1. Sauce: Fry up that ground sausage with some sage. Put it in a pot. Add to the pot the tomatoes, basil, cayenne, oregano. Add sugar and salt to taste. You'll want a bunch of sugar. Like, maybe close to a cup. Nobody wants you to skimp on the sugar and make the sauce bitter and sour. If you want something bitter and sour, make broccoli rabe with fresh lemon juice or something.
  2. Cheese mix: Take out the provolone and 8oz of the Mozzarella and put it aside. Mix everything else together. Make sure they're mixed thoroughly, obviously.
  3. Garlic bread: Melt the butter with the garlic and dill. Let it simmer for a while. Take it off the burner and let it cool down. Add some salt and mix it around until it's spreadable. Spread it on the bread. Put the bread on a cookie sheet and toast it in the oven until it's crunchy.
  4. Assembly: Put down a layer of garlic bread. Cover it with a layer of sauce. Cover that with a later of cheese mix. Repeat each layer. Finally, top with a final layer of garlic bread. Spread the provolone cheese over that top layer. Sprinkle the remaining 8oz of mozzarella over the whole thing.
  5. Cover it with foil and bake it at 350 for like 25 minutes or so. Let it sit for a good ten minutes after you take it out of the oven.

Monday, December 21, 2015

Introducing Star Wars to your children - Best Viewing Order

Here is the Actual Best Order for Introducing Star Wars Canon to the Next Generation.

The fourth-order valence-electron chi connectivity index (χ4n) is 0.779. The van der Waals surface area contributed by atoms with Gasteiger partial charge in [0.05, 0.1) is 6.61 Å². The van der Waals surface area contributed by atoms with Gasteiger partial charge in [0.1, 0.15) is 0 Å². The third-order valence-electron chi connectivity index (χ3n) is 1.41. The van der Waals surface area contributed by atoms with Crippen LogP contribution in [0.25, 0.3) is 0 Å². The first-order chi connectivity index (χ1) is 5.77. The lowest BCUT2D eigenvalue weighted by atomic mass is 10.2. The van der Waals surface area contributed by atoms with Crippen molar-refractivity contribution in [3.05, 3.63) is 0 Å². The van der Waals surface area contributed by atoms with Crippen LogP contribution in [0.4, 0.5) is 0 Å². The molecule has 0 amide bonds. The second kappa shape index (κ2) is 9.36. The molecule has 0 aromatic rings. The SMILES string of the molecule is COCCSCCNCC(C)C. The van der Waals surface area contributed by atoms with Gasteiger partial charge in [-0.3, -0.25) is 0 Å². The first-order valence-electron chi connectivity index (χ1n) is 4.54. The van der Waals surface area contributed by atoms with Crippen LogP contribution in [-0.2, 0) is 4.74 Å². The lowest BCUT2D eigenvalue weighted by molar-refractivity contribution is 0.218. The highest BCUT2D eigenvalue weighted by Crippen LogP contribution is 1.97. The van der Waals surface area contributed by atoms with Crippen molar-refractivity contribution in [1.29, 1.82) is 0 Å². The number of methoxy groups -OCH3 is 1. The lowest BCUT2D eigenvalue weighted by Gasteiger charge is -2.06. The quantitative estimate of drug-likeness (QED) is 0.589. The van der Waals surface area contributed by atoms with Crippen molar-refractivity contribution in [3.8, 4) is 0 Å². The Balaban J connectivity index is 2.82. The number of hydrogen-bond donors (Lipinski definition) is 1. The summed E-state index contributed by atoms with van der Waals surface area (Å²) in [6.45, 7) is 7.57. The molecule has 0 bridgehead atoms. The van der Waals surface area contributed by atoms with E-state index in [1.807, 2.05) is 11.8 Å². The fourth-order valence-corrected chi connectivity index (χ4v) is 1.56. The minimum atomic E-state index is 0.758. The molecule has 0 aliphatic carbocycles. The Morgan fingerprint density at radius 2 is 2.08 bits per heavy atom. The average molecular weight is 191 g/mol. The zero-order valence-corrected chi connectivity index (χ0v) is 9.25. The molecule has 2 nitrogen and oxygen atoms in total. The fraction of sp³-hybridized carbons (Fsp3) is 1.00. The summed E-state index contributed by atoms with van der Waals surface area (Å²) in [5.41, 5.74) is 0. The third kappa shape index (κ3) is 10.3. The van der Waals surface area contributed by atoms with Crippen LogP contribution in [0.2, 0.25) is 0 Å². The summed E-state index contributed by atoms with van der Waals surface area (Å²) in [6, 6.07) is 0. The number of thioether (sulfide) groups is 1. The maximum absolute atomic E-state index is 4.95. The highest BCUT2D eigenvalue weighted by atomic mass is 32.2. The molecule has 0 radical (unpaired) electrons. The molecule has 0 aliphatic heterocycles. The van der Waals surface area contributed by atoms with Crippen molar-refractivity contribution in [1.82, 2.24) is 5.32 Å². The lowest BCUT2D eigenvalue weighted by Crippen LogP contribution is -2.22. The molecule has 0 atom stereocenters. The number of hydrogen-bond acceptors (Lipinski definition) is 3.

I specify canon because there is tons of fun AU and just unofficial Star Wars stuff that is fun for kids, like the Droids animated series, the Ewok adventures, the 2003 Clone Wars series (made by the Samurai Jack studio) and the Lego Star Wars films like "The Empire Strikes Out."

1: The Clone Wars (2008) - This is seriously great. By the time you are halfway into the first season, you will be wishing to god that the prequels had been made by these people instead of Lucas. They are exactly what we all hoped the prequels would be - the awesome adventures of Obi-wan and Anakin. You will find yourself caring about both of them, along with Padme, Count Dooku and several new characters like Ashoka and Asajj Ventress. Even Jar Jar is retconned to be somewhat less offensive. Your kids will love this show and be excited by it, and so will you. They will go into the films knowing about Anakin, Obi-Wan, R2D2, C3PO, Padme and the Clones, and it will only enhance their experience.

2: The Phantom Menace - This is a god-awful racist heap of shit, but watching Clone Wars will make you totally want to go back and see the origins, botched as it indeed was. And it ends with one of the greatest lightsaber duels of all time, so you'll at least have a high note to finish on (and a thing to keep you watching in order to get to). Your kids will probably not hate it (though they might be bored by it at times, as it is far longer than any film that boring has any right to be - If any film can be chopped up and watched 40 minutes at a time, it is this tedious piece of shit). That is ok. They are excited to finally be seeing these characters come to life, and are too young to understand how awful it is. Your job is just to grit your teeth and stay strong until the lightsaber duel.